Pancreatic Cancer Treatment and Surgery
Surgical procedures for pancreatic cancer are either curative, which remove the tumor, or palliative, which relieve symptoms when the tumor has spread and cannot be removed. Our surgeons also treat benign tumors of the pancreas. These can be pre-cancerous (cystic tumors of the pancreas) or benign (pancreatic pseudocysts).
Surgical Treatments for Pancreatic Cancer
Surgeons use several different techniques to remove pancreatic tumors. In many cases, these procedures may take a minimally invasive approach.
- Distal Pancreatectomy: This procedure removes the body and tail of the pancreas. It often involves removing the spleen as well. Mount Sinai is a leader in performing this procedure laparoscopically, which results in a shorter hospital stay, less post-operative pain, and minimal scarring.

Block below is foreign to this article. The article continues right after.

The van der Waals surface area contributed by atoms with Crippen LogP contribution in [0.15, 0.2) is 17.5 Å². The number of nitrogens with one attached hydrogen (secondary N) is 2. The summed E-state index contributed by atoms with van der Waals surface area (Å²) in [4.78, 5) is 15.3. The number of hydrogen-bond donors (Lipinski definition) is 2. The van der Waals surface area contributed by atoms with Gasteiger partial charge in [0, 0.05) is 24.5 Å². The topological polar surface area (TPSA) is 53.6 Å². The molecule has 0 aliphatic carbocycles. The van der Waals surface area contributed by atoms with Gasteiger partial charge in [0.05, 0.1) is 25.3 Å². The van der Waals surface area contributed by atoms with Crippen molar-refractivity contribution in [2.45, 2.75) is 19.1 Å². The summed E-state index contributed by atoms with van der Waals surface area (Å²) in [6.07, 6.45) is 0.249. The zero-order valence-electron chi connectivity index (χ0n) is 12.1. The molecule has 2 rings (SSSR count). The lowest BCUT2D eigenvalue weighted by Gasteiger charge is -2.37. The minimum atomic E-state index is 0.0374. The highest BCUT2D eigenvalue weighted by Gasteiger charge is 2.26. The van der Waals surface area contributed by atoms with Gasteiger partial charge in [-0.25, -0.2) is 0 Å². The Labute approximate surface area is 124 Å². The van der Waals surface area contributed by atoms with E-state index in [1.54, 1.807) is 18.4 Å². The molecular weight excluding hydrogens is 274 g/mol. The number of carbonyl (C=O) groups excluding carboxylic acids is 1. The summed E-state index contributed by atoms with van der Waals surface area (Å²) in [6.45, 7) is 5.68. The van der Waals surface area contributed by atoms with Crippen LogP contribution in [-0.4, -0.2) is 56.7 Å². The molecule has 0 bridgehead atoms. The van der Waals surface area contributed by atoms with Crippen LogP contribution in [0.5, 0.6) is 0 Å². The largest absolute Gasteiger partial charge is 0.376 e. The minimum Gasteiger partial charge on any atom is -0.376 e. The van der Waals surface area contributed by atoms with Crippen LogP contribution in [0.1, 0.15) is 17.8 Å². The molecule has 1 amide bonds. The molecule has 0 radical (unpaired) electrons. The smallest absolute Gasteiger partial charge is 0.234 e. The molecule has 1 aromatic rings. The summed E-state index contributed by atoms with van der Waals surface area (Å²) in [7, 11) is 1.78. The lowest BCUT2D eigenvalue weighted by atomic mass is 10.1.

- Whipple Procedure, or Pancreaticoduodenectomy: The surgeon removes the head of the pancreas, part of the stomach and small intestine, the gallbladder and the common bile duct. The procedure leaves enough pancreas intact to produce insulin and digestive juices. Our surgeons favor leaving the entire stomach (pylorus-preserving pancreaticoduodenectomy) when this does not compromise tumor removal.
- Total Pancreatectomy: The surgeon removes the entire pancreas and several surrounding structures. The procedure typically removes part of the stomach and small intestine, as well as the common bile duct, the gallbladder, the spleen, and nearby lymph nodes.
- Palliative Procedures: If the cancer has spread and surgeons cannot remove it, several treatments can help relieve symptoms.
Mount Sinai Surgical Associates
Division of Surgical Oncology
5 East 98th Street, 12th Floor
New York, NY 10029